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January 02, 2022

First half observations: Washington Football Team 16, Eagles 7

Eagles NFL
Darius-Slay-Eagles-WFT_010222_usat Geoff Burke/USA TODAY Sports

Washington Football Team running back Jaret Patterson carries the ball past Philadelphia Eagles cornerback Darius Slay en route to a first-quarter touchdown.

The Eagles trail Football Team 16-7 at halftime, with Taylor Heinecke doing almost anything he wants against Philadelphia's defense so far today.

Here's what I saw.

The Good

• Jalen Hurts has been one of the primary culprits for Philadelphia's slow starts in recent weeks, but he was mostly good in the first half on Sunday. The Eagles moved the ball with ease for most of the first half, and if they continue to eat up yards the way they did through the first 30 minutes, you'd expect they'll come up with more than seven points in the second half.

With Washington bottling up the rushing attack, Hurts was forced to keep up the Eagles in the game through the air. There weren't any particularly difficult throws, but Hurts did a good job of navigating the pocket and playing decisively, hitting receivers with room to run after the catch over the middle and down the sidelines. Filling in for Miles Sanders, Boston Scott did some nice work as a receiver out of the backfield, and the QB did a nice job to put the ball out in front of him for YAC opportunities.

To no one's surprise, DeVonta Smith was the leading man for the Eagles for most of the first half, his route running giving Football Team fits from the very first play of the game. In fact, Smith would have had an even bigger half if Hurts had been able to find him running free in the back of the end zone, with a touchdown there to be had if Hurts had been slightly more accurate.

But immediately after Hurts missed Smith, Nick Sirianni decided to go for it in a critical spot on fourth down, and Scott was the man who found paydirt, bringing the Eagles within a field goal with a lot of football left to play:

Not a lot of complaints to be made about the offense so far, and if they can continue their trend of playing better in second halves, the Eagles will be in a good spot by the time this one is over.

• Hurts' ability to run the ball isn't really separate from what he contributes to the passing game, because a lot of his rush yards come on broken plays and scrambles rather than designed runs or RPOs. But it's worth noting that he looked great as an open-field runner in the first half, moving further past the ankle injury that briefly interrupted his season. He put his foot in the ground on their opening drive and made a vicious cut that earned him a few extra yards, and Hurts had a huge run on third-and-eight to push the Eagles to around midfield late in the half, even if the drive would eventually fall apart. The sidestep to find a sliver of daylight here is beautiful:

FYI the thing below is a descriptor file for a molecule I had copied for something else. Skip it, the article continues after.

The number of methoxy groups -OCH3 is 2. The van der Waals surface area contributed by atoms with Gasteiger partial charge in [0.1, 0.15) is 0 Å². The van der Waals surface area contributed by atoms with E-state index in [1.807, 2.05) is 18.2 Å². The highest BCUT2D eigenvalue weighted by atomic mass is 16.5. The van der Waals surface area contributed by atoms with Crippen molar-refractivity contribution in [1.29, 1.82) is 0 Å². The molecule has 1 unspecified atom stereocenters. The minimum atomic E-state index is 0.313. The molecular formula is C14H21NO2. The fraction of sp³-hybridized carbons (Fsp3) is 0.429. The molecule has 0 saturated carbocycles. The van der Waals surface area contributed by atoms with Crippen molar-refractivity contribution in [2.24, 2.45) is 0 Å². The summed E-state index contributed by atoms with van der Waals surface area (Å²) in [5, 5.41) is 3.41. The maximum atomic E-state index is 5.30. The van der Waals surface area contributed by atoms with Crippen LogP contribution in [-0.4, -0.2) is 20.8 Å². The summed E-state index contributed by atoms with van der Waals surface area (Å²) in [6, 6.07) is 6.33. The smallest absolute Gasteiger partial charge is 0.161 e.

A pretty good half from him, a mistake or two aside.

• The result of the play notwithstanding, I liked Sirianni going for it on fourth-and-short on their opening drive of the game. Pretty obvious spot to do so, and Sirianni was not spooked by the early Washington score. Can't play afraid.

The play call, on the other hand, could have been better. A power run out of shotgun is not my favorite, though given that it worked for them on their first score of the day, I suppose that's just a personal preference.


MORE: Live updates/open thread, Week 17: Eagles at WFT | Mailbag: How concerning are the Eagles' recent slow starts? | Week 17 non-Eagles rooting guide: Clinching a playoff berth edition


The Bad

• Other than stopping the run and defending the pass, the Eagles had a good first drive on defense. (Receives message in earpiece) Ah, someone is telling me being bad at both parts of defense is actually bad. The first series was very bad for Jonathan Gannon's boys, and it stung to see them blow an opportunity to get off of the field on third-and-four ultimately conceding a touchdown as Washington carved them up.

If there's any good news from their slow start on defense, Philadelphia's defensive ends did an admirable job of putting pressure on Taylor Heinecke despite getting very little help from the interior linemen. Derek Barnett nearly sacked Heinecke for a big loss early in Washington's second possession, only for an unorthodox throw to drop in between two Eagles defenders at the end of the play. The pressure got to Heinecke yet again later in the drive, and it looked for a moment that Genard Avery was going to have his first interception as a member of the Eagles, only for an illegal contact penalty to wipe out the turnover, which allowed Washington to scrounge three points out of the drive eventually. Crippling defensive penalties have not been as prevalent for the Eagles over the last couple months, discipline issues getting worked out over time, so it was a shame to see a stop wiped out by a silly penalty.